Taking care of yourself - mentally AND physically - is important! Make sure you eat a healthy diet and drink plenty of water. Aim for 7 to 8 hours of sleep each night. Exercise daily, and take deep breaths and stretch often. Don't ignore public health recommendations - they're made for a reason! Try to spend some time outdoors every day.
To stay mentally healthy, focus on things you can control. Use technology to maintain social connections with your friends and loved ones. Focus on things to be grateful for. Consume RELIABLE news sources that report facts, and avoid media that sensationalizes emotions. Lean on your personal beliefs and faith for support. Look at this infographic for more mental health information.
There are Federal programs to sustain nutrition for at-risk individuals. Programs and their information are listed on this chart published by the U.S. Department of Health & Human Services.
Information about helping kids cope with the Covid-19 pandemic can be found here.
If you would like to make your own face masks, click here.
Check out this refresher on handwashing.National 4-H Council Helpful Guides:
The Coronavirus - What if you think you have it?
Stay home except to get medical care. People who are mildly ill with COVID-19 are able to isolate at home during their illness. You should restrict activities outside your home, except for getting medical care. Do not go to work, school or public areas. Avoid using public transportation, ride-sharing or taxis.
Separate yourself from other people in your home. As much as possible, you should stay in a specific room and away from other people in your home. Use a separate bathroom if you can. Do not share personal household items like dishes, towels, bedding, or eating utensils.
Call ahead before visiting your doctor. If you have a medical appointment, call the healthcare provider and tell them that you have or may have COVID-19. This will help the provider’s office take steps to keep other people from being exposed.
Wash your hands often. Wash your hands with soap and water for at least 20 seconds frequently, but especially after blowing your nose, coughing or sneezing. Wash your hands before eating or preparing food. If soap and water aren’t available, use alcohol-based hand sanitizer with at least 60% alcohol. Avoid touching your face.
Clean high-touch surfaces every day. These surfaces include counters, tabletops, doorknobs, bathroom fixtures, phones, keyboards and bedside tables.Use diluted household bleach solutions (4 teaspoons per quart of water), alcohol solutions with at least 70% alcohol, or most common EPA-registered household disinfectants. You can find a list of these disinfectants at https://www.americanchemistry.com/Novel-Coronavirus-FightingProducts-List.pdf.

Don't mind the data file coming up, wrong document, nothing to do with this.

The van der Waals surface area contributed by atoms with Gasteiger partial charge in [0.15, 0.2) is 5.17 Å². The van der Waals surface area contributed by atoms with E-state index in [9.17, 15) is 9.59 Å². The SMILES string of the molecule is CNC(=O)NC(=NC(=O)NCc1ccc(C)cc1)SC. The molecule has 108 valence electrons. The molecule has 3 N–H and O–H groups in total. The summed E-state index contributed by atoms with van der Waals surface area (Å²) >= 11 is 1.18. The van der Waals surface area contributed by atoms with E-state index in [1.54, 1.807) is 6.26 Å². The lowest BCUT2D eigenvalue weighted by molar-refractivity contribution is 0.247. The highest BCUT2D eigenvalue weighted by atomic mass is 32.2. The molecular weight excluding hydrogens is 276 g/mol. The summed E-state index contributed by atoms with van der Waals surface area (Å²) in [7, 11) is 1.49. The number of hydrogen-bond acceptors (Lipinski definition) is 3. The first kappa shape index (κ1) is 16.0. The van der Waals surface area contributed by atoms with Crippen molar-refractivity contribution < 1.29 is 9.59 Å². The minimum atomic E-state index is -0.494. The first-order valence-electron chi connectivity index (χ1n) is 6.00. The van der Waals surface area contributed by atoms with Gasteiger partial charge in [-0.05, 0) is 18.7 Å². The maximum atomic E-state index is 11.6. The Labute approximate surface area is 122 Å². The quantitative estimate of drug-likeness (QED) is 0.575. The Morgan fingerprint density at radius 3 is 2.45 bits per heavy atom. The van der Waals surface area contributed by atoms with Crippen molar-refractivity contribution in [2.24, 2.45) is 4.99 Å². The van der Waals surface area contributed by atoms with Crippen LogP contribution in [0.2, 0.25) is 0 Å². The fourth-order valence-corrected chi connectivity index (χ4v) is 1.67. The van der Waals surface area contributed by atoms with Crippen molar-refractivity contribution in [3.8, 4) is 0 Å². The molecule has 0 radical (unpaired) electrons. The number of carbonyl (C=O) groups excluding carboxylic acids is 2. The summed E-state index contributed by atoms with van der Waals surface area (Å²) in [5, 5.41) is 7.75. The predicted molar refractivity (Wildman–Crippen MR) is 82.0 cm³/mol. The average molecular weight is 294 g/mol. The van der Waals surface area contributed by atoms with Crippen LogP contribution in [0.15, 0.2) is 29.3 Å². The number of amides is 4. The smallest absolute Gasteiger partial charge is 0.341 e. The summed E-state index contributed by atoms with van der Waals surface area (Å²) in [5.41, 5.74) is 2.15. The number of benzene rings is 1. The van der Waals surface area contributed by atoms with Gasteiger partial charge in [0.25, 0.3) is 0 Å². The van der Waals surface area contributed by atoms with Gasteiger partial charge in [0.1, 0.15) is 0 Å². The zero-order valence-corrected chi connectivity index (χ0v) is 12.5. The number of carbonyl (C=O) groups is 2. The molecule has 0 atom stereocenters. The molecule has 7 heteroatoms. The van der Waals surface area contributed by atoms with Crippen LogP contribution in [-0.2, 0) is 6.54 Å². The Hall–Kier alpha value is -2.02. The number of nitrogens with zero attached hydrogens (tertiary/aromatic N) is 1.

Monitor your symptoms. Seek prompt medical attention if your symptoms or illness worsens. Call your healthcare provider ahead of time to let them know you are coming. Call 911 if you have a medical emergency and notify dispatch that you have or are being evaluated for COVID-19.
Reduce the Spread of Coronavirus
Stay home if you have symptoms of COVID-19. Have sick family members use a separate room and bathroom in your home, if possible, to reduce the spread of germs.
Continue practicing preventive actions. This includes washing your hands with soap and water frequently for at least 20 seconds; cleaning frequently touched surfaces daily, covering your coughs and sneezes with a tissue, and avoiding touching your face.
Notify your employer and/or school of changes in schedule. If your child gets sick, talk with teachers about classroom assignments that can be done from home to keep up with schoolwork. Ask your employer to work from home or take leave if you or someone in your household gets sick or your child’s school or daycare is temporarily dismissed.
Avoid gathering in public places. When schools or employers are temporarily dismissed, avoid gathering in groups in public places. This will help slow the spread of COVID-19 in the community.
Stay in touch with others by phone or email. If you live alone and become sick, you may need help. Stay in touch with family, friends and healthcare providers by phone or telemedicine if possible. Check on those with chronic medical conditions periodically.
Stay up-to-date on the latest COVID-19 information. Check KDHE’s website, www.kdheks.gov, to stay up to date on the latest COVID-19 information. You can also check the websites and social media pages of your local health department. The CDC website also has resources: www.cdc.gov. Check with employers and schools periodically about potential closings or changes in attendance policies.
Take care of your family’s emotional health. Outbreaks can be stressful for adults and children. Children respond differently to stressful situations than adults. Talk with your children about the outbreak, try to stay calm, and reassure them that they are safe.